Nigeria spends N750bn annually on pencil importation
…To commence local production soon
By NGOZI OKAFOR , Abuja
Friday, March 13, 2009
Because there is no factory that produces pencils used by school children and other professionals in West African sub-region, Nigeria, therefore, spends colossal sums of money every year to import this product from other nations.
It is estimated that over N750 billion is spent on importing pencils into the country annually. Director General of Projects Development Institute, (PRODA), a parastatal of Federal Ministry of Science and Technology, Professor Godwin Onuoha, who spoke to Daily Sun at the National Council on Science and Technology held in Enugu, said that there was a dearth of school pencils for the implementation of most educational programmes of states and federal.
All school pencils and foundry crucible pots are imported, involving capital flight and industrial underdevelopment, especially foundry casting machines.
He revealed that using a number of parameters, the agency has found that a good chunk of national financial resource was spent to get this commonest but very useful product.
He said: “We have tried to really do some calculations and judging from the number of schools, our population and the possible number of pencils everybody in the country is likely to use, we are estimating that Nigeria will be spending close to 500 million dollars on pencil importation alone in a year.”
Prof. Onuoha further indicated that PRODA was now poised to commence domestication of school pencils and crucible pots production to encourage local raw materials exploitation.
“What we are trying to do in PRODA is in the course of benefication of graphite for our crucible work for the furnaces to isolate the product that can be concentrated into, and for the production of school pencils not only for school children but also for all public that will need pencil to work in any way.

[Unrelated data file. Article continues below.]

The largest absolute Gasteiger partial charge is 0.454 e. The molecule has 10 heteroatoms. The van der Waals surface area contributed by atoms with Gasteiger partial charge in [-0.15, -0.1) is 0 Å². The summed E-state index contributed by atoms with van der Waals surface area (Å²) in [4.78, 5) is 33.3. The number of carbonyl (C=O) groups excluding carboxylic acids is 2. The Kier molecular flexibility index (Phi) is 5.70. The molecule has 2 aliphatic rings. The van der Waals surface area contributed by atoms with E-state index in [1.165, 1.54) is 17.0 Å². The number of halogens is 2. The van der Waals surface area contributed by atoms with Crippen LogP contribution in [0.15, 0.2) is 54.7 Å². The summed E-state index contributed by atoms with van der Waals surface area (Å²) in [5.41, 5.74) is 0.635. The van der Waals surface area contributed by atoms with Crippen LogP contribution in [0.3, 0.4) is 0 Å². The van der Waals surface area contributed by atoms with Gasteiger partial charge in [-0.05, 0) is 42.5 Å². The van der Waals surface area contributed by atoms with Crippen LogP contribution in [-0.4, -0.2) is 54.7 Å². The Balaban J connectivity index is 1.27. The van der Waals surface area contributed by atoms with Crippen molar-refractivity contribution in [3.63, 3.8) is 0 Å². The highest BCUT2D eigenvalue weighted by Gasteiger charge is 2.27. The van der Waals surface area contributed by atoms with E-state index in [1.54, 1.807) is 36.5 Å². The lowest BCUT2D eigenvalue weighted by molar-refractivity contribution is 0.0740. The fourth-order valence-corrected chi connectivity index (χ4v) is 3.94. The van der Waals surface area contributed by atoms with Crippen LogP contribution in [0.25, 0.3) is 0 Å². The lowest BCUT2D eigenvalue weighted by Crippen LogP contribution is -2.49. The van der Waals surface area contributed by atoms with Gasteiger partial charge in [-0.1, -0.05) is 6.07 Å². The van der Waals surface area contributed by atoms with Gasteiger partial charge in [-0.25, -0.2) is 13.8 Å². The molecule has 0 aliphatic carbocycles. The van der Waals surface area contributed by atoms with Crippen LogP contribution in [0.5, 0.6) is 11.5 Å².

“Having now been able to get the product for pencil making out of our archival benefication effort, we may soon be giving Nigerians the first batch of made in Nigeria pencils. It is in the course of benefication of this local raw material which is graphite that we isolate what is capable of being made into the pencils we know and use.”
He said subject to approval by National Council on Science and Technology, “ we have to really put this pencil into the market within the next six months and by the time we have the next council, the commercialized production activity would have really come into full blown project.”
The agency, he said, will do everything possible to ensure that this research result does not lie on the shelf, adding that they really intend to look for funds and put into practical demonstration, our ability to produce 1,000 pencils a day.
The DG further added that upon verification of the viability of this product, local entrepreneurs would be invited to come in and have the machine replicated and put into other parts of the country to help achieve the production level that would lead to elimination of importation of pencils from Nigeria’s import list.
Nigerians are the most educated ethnic group in the United States of America, and yet we cannot produce pencils.
If only ‘shame’ could be a positive word.